The Rev. Jennifer Adams – November 27, 2016
Advent 1, Year A: Matthew 24:36-44
This morning is the start of a New Year in the Church, the First Sunday of Advent. So, this morning is a beginning for us. You can see we are decked out in blue (thank you Altar Guild.) And thank you Grace for these still new vestments. The color of the season surrounds us reminding us of this new day. We’ve also shifted from the gospel of Luke into the Gospel of Matthew which will be read on most Sundays this year. The Advent wreath has been hung and the first candle lit as we begin our movement toward the celebration of Christ’s birth and look forward to His coming again.
Now this approach to the breaking in of a New Year is a little different than how we do it out there on January 1st. No confetti here. No dropping a big ball. No popping champagne. No parades. No big, loud shouts of Happy New Year here. In fact it’s almost the opposite. In here, there’s an invitation into the darkness of this season. We make space here together for quiet and a sort of holy reverence as our anticipation is invited to take the form of prayer. We light candles and we do it one at a time as we pray for and allow for hope to ease its way back into our souls.
Which is different than out there. Because out there there are lists to be made and presents to be bought (none of which is bad, by the way, just different than what we are about in here.) Out there there are lines and parties, exam weeks (sorry guys,) travels and lots and lots of lights as things amp up on a daily and sometimes hourly basis. But in here we adopt another approach as our anticipation and our preparation take the form of prayer. We’re making room, creating space in ourselves and in our lives. We’re lighting candles, and we’re doing it slowly, one at a time as we pray for and allow for hope to ease its way back into our souls.
As much as any other time of the year, during Advent we’re reminded that this space is sanctuary, a space set apart for a prayerful, hopeful, reverent approach to life and faith. Maybe because we’re as counter-cultural as ever during this season it’s more obvious, maybe because we need it this season as much as any other time of the year – whatever the reason, during Advent something very obviously different happens in here and we should claim it with all that we’ve got! During Advent we re-sanctuary ourselves.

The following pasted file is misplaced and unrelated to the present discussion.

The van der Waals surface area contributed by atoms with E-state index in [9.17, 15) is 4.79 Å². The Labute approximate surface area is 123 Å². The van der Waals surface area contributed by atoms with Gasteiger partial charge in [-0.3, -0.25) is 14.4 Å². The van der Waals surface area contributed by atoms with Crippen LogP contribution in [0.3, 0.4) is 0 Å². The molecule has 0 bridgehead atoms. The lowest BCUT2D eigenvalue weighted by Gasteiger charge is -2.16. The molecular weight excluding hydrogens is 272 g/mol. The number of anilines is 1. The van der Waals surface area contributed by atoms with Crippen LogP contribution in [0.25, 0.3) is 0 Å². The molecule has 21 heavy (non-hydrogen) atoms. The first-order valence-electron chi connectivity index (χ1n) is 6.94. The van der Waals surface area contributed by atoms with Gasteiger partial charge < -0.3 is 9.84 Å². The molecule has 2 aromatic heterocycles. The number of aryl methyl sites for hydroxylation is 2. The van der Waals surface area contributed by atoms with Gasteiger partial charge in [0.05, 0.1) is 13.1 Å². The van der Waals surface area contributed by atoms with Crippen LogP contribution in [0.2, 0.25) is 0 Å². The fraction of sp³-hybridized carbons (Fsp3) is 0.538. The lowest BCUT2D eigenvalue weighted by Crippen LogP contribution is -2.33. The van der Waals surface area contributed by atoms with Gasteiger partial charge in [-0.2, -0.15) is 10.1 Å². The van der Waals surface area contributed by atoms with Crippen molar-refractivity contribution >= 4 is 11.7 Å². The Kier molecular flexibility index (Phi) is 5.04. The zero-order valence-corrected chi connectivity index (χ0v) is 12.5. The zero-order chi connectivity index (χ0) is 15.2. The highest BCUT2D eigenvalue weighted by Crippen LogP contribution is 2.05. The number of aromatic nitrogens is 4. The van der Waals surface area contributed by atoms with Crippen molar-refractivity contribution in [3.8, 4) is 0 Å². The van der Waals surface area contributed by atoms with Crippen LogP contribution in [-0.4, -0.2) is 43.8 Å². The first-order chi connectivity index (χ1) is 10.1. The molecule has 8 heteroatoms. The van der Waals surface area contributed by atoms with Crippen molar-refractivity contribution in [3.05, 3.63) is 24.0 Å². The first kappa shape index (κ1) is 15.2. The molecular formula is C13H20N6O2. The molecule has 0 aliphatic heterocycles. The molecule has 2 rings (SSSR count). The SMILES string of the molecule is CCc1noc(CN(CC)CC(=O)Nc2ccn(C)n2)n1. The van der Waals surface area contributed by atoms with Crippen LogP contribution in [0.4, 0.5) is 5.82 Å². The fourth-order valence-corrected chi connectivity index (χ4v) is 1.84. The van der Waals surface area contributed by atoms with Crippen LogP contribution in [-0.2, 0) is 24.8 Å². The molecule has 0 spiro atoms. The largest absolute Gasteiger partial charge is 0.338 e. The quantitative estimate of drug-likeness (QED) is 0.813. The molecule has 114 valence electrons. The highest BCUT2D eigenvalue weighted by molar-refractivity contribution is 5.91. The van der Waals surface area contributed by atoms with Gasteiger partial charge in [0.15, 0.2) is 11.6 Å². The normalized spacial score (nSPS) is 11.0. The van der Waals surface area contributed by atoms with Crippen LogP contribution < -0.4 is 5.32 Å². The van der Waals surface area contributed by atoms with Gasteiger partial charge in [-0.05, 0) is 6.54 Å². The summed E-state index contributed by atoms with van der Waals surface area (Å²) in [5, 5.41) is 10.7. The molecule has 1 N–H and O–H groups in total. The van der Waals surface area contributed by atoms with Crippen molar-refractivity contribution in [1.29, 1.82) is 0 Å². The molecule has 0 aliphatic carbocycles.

In here we’re invited into the darkness of this season, and while there’s a sermon to be preached on darkness as evil to be avoided or fought against, that’s not my take this morning. Darkness can mean rest; we need darkness to have real and deep, healing sleep. We need genuine rest in order to be awake, to be the kind of alert that our gospel calls us to. Recent studies show that we actually need more darkness than we get these days. Given the expansion of artificial light, almost 70% of Europe and North America never experience true darkness at all. Most seeds actually need darkness in order to grow; and so do people. Darkness can mean quiet and while we talk about “the dark” as something to fear, there can be a safety, a peacefulness in darkness too. Darkness itself can be a form of sanctuary.
Darkness invites us see differently – to adjust our eyes and our hearts to take in parts of this world and of life that we don’t normally notice. It takes darkness to be able to see the stars, to see worlds beyond our own and to remind ourselves of our place in it. And so we gather in here this season and allow a bit of gentle wonder to take hold of us. We watch and we wait lighting just one candle at a time and allowing hope to ease its way back into our souls.
In here this season we have nothing to do but pray. When we walk through those doors that’s what we ask of each other, that’s what we invite one another into – space in which our only work is prayer. When you walk through these doors, let things go more than you usually do – everything else is on hold for now, for this now. We can be as busy if not busier than as the next guy, almost as if business itself were a competition, but Advent invites us to something else as our anticipation, our preparation takes the form of prayer. We slow down and we light candles in the darkness, one at a time. We become sanctuary and we allow for wonder and hope to ease its way back into our souls.
In here we speak our prayers and we sing our prayers, sometimes we whisper our prayers in utterances that only God can hear. The Passing of the Peace and the offering itself are prayers of thanks as we gather around a table at which all is gift, all are gift, all is grace. The silence that weaves its way into our service is prayer too.
And so, Happy New Year, everyone. And welcome into a holy sort of intentional, grace-filled new beginning for us all. I see you in the darkness and am grateful for you. I will light candles with you one at a time, and with you I will help our space be prayerful and reverent. I look forward to Christ’s coming again, and as my eyes adjust I see that He is here among us already, working through us even now. Be sure to notice the stars this season. Take time to wonder a bit these weeks. Pray your prayers and allow for hope to find its way back into your soul.
May God shape us into the sanctuary we have been called to be as we walk through this season of darkness, aware of the gifts to be had, the many gifts to be shared as we go.